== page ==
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HR Guide: Managing Talent Using the Nine Box Grid Model

Mohamad Danial bin Ab. Khalil
by Mohamad Danial bin Ab. Khalil
Aug 03, 2020 at 4:13 AM

In this article, we will explain the nine-box grid model and how it works in HR. 

 

What is the nine-box grid?

The nine-box grid is a tool devised to display the employees’ performance, talents, and potential. It is also a good way to better monitor these talents and develop them further. The model can be used for team and talent development and talent spotting. 

Team development becomes more transparent and supervisors will gain crucial information about their employee’s strengths. 

 

How the nine-box grid works

In the grid, the employees are mapped against two axis, usually current performance and future potential. 

Nine Box Grid
The Nine Box Grid Model

The x-axis is for the employees’ current overall performance, and the y-axis represents their future potential. They are categorised into three stages:

  • Low
  • Average/normal
  • High

These combinations form nine different boxes, each with their own characteristics. You can then enter the names of individual employees into the grid. The model makes it easier to see the value of each staff member at an overview.

Most of the time, it is the manager who decides which box of the model employees should be positioned. There are three elements that decide how the nine-box grid is filled out: 

  • The employee’s performance, 
  • The supervisor’s experience with that employee, and 
  • Their estimate of the employee’s (growth) potential

A supervisor can use a pen to write down the employee name, but it’s easier with post-it notes or a whiteboard. That way, names can easily be moved, and the box in which an employee is placed is not permanent. 

By making it a team activity, it can lead to interesting discussions about what ‘performance’ and ‘potential’ mean exactly and how they can be seen in the work people carry out.

 

Characteristics of the nine boxes

1. Low Performance / Low Potential: 

  • The employee does not meet the requirements set by the organisation
  • It is possible the employee is in an unsuitable role and is overwhelmed by the responsibilities.
  • They should be repositioned to a better-suited role, and if there’s no such role, then letting them go is the best option.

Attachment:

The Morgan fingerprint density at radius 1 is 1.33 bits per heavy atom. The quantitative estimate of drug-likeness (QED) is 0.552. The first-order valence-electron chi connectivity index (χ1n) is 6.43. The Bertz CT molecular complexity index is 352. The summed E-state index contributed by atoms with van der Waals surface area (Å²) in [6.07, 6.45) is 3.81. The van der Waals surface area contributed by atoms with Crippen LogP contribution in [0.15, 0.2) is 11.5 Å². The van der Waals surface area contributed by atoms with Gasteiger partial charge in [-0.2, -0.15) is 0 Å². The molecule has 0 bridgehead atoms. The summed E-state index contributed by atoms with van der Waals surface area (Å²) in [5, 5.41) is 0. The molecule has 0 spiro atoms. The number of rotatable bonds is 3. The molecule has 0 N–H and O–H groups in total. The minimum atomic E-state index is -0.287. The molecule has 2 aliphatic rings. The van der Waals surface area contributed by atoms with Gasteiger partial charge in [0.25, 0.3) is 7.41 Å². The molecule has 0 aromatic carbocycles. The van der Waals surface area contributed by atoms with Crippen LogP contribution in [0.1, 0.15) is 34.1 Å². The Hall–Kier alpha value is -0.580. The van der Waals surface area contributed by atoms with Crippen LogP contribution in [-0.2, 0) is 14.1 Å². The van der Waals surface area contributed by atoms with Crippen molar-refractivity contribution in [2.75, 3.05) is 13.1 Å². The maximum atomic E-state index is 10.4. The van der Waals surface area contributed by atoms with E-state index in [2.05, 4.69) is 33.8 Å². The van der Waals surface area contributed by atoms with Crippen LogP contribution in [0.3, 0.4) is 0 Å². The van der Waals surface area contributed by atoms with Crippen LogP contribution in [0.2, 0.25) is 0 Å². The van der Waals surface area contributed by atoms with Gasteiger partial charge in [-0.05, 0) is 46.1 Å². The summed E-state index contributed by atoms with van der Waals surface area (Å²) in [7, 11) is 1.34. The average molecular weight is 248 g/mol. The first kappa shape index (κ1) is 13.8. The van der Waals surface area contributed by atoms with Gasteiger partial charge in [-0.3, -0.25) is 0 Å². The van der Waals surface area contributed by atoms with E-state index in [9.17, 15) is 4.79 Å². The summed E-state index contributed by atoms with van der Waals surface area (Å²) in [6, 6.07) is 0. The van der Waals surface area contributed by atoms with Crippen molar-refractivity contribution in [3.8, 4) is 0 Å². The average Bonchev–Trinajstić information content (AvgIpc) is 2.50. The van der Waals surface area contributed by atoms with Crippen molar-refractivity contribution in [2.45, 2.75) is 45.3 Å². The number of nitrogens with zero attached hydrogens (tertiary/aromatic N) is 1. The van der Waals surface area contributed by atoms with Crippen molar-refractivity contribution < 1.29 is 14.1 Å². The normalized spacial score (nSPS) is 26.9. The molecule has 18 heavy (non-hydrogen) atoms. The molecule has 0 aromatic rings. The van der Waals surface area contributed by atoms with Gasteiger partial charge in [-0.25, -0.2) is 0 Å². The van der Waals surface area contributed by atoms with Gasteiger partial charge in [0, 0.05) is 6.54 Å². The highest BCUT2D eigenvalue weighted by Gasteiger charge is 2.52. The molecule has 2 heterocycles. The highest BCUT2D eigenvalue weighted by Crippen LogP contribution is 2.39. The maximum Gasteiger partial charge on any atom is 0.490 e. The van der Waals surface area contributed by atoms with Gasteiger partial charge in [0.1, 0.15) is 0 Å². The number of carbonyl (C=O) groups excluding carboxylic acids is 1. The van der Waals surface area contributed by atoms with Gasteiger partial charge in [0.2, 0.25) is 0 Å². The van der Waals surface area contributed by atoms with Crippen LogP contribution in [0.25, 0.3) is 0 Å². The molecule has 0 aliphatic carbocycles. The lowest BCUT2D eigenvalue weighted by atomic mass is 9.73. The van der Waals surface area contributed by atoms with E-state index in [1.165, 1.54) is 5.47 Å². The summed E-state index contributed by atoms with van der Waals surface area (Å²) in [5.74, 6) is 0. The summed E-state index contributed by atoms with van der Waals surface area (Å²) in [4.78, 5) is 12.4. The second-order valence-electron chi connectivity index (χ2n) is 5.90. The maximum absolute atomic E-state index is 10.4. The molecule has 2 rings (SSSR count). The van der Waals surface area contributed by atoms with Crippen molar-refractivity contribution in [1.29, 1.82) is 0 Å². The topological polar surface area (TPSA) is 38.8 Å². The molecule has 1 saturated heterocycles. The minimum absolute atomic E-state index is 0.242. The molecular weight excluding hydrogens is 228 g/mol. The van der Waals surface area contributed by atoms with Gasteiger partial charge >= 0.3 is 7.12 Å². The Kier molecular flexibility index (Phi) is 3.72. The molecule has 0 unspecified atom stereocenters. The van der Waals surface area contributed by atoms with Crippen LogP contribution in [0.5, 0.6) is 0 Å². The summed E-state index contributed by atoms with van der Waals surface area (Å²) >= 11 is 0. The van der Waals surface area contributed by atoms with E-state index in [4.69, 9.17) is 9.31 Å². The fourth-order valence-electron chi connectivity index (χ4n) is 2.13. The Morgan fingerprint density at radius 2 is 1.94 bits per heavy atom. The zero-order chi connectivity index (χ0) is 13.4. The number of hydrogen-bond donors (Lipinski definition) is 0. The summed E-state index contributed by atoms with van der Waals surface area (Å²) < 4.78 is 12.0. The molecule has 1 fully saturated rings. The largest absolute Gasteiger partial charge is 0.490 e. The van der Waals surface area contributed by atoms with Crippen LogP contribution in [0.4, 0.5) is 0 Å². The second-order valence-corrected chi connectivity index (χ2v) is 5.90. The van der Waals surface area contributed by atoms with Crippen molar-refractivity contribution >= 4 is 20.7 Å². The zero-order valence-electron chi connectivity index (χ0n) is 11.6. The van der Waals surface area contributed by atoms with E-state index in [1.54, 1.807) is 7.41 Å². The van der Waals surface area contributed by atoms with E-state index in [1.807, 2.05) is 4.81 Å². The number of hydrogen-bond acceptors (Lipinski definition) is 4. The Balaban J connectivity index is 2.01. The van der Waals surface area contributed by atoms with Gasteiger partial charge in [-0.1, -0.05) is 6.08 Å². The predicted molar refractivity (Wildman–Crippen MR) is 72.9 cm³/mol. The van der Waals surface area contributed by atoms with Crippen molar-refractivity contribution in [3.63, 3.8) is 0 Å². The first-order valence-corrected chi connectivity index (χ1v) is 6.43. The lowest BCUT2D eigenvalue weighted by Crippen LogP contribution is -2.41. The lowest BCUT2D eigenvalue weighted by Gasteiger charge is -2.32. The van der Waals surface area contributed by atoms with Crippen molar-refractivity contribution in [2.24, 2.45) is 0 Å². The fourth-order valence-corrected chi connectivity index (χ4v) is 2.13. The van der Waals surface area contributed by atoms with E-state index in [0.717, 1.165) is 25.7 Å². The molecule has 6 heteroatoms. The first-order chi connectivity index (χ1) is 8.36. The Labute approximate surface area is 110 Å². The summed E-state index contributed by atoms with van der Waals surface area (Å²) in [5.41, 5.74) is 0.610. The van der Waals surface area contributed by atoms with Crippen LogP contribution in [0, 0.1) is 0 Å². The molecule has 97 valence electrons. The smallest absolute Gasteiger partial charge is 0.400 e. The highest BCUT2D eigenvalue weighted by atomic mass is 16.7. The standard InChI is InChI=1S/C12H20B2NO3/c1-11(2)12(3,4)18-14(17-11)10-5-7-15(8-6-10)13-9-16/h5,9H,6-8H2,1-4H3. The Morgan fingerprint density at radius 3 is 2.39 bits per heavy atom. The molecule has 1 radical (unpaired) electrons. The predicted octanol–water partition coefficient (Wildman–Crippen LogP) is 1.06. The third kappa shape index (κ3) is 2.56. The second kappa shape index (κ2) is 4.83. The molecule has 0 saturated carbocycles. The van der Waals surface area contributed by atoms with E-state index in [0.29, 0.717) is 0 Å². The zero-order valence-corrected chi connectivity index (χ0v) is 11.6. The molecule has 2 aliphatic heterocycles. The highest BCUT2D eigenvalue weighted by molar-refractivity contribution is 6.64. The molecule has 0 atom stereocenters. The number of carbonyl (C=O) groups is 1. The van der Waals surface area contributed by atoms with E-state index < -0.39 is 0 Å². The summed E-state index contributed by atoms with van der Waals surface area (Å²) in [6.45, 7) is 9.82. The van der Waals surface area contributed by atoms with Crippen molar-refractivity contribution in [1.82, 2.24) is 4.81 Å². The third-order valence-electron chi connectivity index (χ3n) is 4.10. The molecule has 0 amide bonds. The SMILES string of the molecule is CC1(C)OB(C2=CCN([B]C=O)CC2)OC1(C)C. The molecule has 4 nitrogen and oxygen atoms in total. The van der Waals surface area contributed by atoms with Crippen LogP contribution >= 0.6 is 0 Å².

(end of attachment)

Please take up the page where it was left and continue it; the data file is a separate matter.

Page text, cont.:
2. Average Performance / Low potential

  • The employee meets all quality requirements but they do not excel in any of their tasks.
  • The employee can be assigned to different roles of a similar level
  • They should be supervised, only then their performance can be improved.
  • In the long term, improved performance can lead to a promotion.

3. Low performance / Average Potential

  • Inconsistent performers and their results are often satisfactory.
  • Usual for new employees, but it is expected they will grow to become a stable performer in the short term.
  • If they’re not, it’s a cause for an investigation and see if there’s a way to improve their performance.
  • A possible solution is to reassign the employee to a lower position. 
  • If there’s no improvement, then dismissal is the way to go.

4. High Performance / Low Potential

  • Usually professional experts, valuable specialists who perform excellently.
  • Low talent development and unlikely to be promoted to a position with more responsibilities.
  • They are regularly older and experienced employees who are no longer interested in developing their talents as they are retiring soon.

5. Average performance / Average potential

  • Basic professionals.
  • Fine work quality and open to developing talents.
  • Organisations love them because there are many options for employees like this.
  • Many opportunities to grow into more demanding roles with more responsibility.

6. Low performance / High potential

  • Potential top performers.
  • New employee with limited experience but properly trained.
  • High talent development and are open to participating in any training programme.
  • The employer should set goals with the employee and regularly assess their performance based on the goals. There should be a noticeable progression in three months.

7. High performance / Average potential

  • Good performers.
  • Eligible for more demanding roles.
  • The employee set the right example within the organisation, making them very valuable.

8.  Average performance / High potential

  • Ultimate talent.
  • Performs well with high talent potential.
  • There’s an opportunity to rise through the ranks or develop further in current position.

9. High performance / High potential

  • Top talents who perform at the top of their game.
  • Also equally able to get even more out of their talents.
  • The employee is usually in positions with a lot of responsibility and will quickly rise to middle management.
  • Can become demotivated when they are not sufficiently challenged in their current role.
  • If this is the case, they should be offered clear career opportunities within the organisation.
  • Personal career counselling is warranted.

 

Sample / Template

Nine box Grid

Download The Template Here

 

If managers clearly discuss and define how they will measure potential and also use the grid correctly so that employees don’t get pigeon-holed, it can be an effective tool for encouraging discussion.

When it comes to using a 9-box grid, it’s crucial for HR and managers to establish what they want out of the process before they start, ensure they act upon the discussion generated from the process and don’t just use the grid for the sake of it.

Sources: Cezanne & Toolshero

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